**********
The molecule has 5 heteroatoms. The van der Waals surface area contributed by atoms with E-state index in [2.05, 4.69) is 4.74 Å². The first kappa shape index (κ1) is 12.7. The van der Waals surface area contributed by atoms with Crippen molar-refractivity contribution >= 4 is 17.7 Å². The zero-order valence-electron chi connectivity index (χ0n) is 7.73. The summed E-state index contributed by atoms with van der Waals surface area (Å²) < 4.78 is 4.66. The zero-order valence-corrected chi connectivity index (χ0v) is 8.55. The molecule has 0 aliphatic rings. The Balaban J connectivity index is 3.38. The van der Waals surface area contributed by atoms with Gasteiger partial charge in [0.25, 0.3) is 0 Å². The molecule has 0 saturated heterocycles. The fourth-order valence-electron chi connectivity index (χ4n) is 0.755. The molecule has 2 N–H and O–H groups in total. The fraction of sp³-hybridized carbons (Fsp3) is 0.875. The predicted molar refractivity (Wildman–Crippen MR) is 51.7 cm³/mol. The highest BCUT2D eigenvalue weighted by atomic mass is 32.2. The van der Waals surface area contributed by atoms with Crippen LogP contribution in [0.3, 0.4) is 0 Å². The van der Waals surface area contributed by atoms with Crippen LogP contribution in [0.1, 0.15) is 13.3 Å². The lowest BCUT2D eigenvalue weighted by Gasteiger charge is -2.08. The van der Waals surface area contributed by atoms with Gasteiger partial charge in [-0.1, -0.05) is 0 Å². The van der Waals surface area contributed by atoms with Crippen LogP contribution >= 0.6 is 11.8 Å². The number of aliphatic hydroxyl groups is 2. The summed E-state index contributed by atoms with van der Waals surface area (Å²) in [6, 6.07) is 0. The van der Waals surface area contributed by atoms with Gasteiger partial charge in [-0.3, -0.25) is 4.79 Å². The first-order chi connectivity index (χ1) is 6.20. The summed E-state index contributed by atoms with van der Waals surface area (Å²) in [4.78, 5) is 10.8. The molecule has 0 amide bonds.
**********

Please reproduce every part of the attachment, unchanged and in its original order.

The molecule has 5 heteroatoms. The van der Waals surface area contributed by atoms with E-state index in [2.05, 4.69) is 4.74 Å². The first kappa shape index (κ1) is 12.7. The van der Waals surface area contributed by atoms with Crippen molar-refractivity contribution >= 4 is 17.7 Å². The zero-order valence-electron chi connectivity index (χ0n) is 7.73. The summed E-state index contributed by atoms with van der Waals surface area (Å²) < 4.78 is 4.66. The zero-order valence-corrected chi connectivity index (χ0v) is 8.55. The molecule has 0 aliphatic rings. The Balaban J connectivity index is 3.38. The van der Waals surface area contributed by atoms with Gasteiger partial charge in [0.25, 0.3) is 0 Å². The molecule has 0 saturated heterocycles. The fourth-order valence-electron chi connectivity index (χ4n) is 0.755. The molecule has 2 N–H and O–H groups in total. The fraction of sp³-hybridized carbons (Fsp3) is 0.875. The predicted molar refractivity (Wildman–Crippen MR) is 51.7 cm³/mol. The highest BCUT2D eigenvalue weighted by atomic mass is 32.2. The van der Waals surface area contributed by atoms with Crippen LogP contribution in [0.3, 0.4) is 0 Å². The van der Waals surface area contributed by atoms with Crippen LogP contribution in [0.1, 0.15) is 13.3 Å². The lowest BCUT2D eigenvalue weighted by Gasteiger charge is -2.08. The van der Waals surface area contributed by atoms with Gasteiger partial charge in [-0.1, -0.05) is 0 Å². The van der Waals surface area contributed by atoms with Crippen LogP contribution >= 0.6 is 11.8 Å². The number of aliphatic hydroxyl groups is 2. The summed E-state index contributed by atoms with van der Waals surface area (Å²) in [6, 6.07) is 0. The van der Waals surface area contributed by atoms with Gasteiger partial charge in [-0.3, -0.25) is 4.79 Å². The first-order chi connectivity index (χ1) is 6.20. The summed E-state index contributed by atoms with van der Waals surface area (Å²) in [4.78, 5) is 10.8. The molecule has 0 amide bonds.